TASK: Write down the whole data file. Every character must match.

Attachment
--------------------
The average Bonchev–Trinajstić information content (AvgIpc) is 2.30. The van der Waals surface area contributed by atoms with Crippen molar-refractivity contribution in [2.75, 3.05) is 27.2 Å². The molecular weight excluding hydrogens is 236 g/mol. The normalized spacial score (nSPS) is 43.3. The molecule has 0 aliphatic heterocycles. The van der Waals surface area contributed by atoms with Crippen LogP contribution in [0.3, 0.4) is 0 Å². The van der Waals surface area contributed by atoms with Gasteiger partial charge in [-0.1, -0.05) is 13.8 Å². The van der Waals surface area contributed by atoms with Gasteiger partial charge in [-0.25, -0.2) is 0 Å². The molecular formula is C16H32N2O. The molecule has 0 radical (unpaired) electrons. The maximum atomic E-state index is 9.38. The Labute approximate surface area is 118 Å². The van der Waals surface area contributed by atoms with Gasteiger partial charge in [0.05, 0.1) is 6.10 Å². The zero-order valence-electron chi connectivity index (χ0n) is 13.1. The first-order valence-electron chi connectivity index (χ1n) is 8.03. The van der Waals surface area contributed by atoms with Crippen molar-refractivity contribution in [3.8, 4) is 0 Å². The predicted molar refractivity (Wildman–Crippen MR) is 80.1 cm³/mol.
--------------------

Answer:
The average Bonchev–Trinajstić information content (AvgIpc) is 2.30. The van der Waals surface area contributed by atoms with Crippen molar-refractivity contribution in [2.75, 3.05) is 27.2 Å². The molecular weight excluding hydrogens is 236 g/mol. The normalized spacial score (nSPS) is 43.3. The molecule has 0 aliphatic heterocycles. The van der Waals surface area contributed by atoms with Crippen LogP contribution in [0.3, 0.4) is 0 Å². The van der Waals surface area contributed by atoms with Gasteiger partial charge in [-0.1, -0.05) is 13.8 Å². The van der Waals surface area contributed by atoms with Gasteiger partial charge in [-0.25, -0.2) is 0 Å². The molecular formula is C16H32N2O. The molecule has 0 radical (unpaired) electrons. The maximum atomic E-state index is 9.38. The Labute approximate surface area is 118 Å². The van der Waals surface area contributed by atoms with Gasteiger partial charge in [0.05, 0.1) is 6.10 Å². The zero-order valence-electron chi connectivity index (χ0n) is 13.1. The first-order valence-electron chi connectivity index (χ1n) is 8.03. The van der Waals surface area contributed by atoms with Crippen molar-refractivity contribution in [3.8, 4) is 0 Å². The predicted molar refractivity (Wildman–Crippen MR) is 80.1 cm³/mol.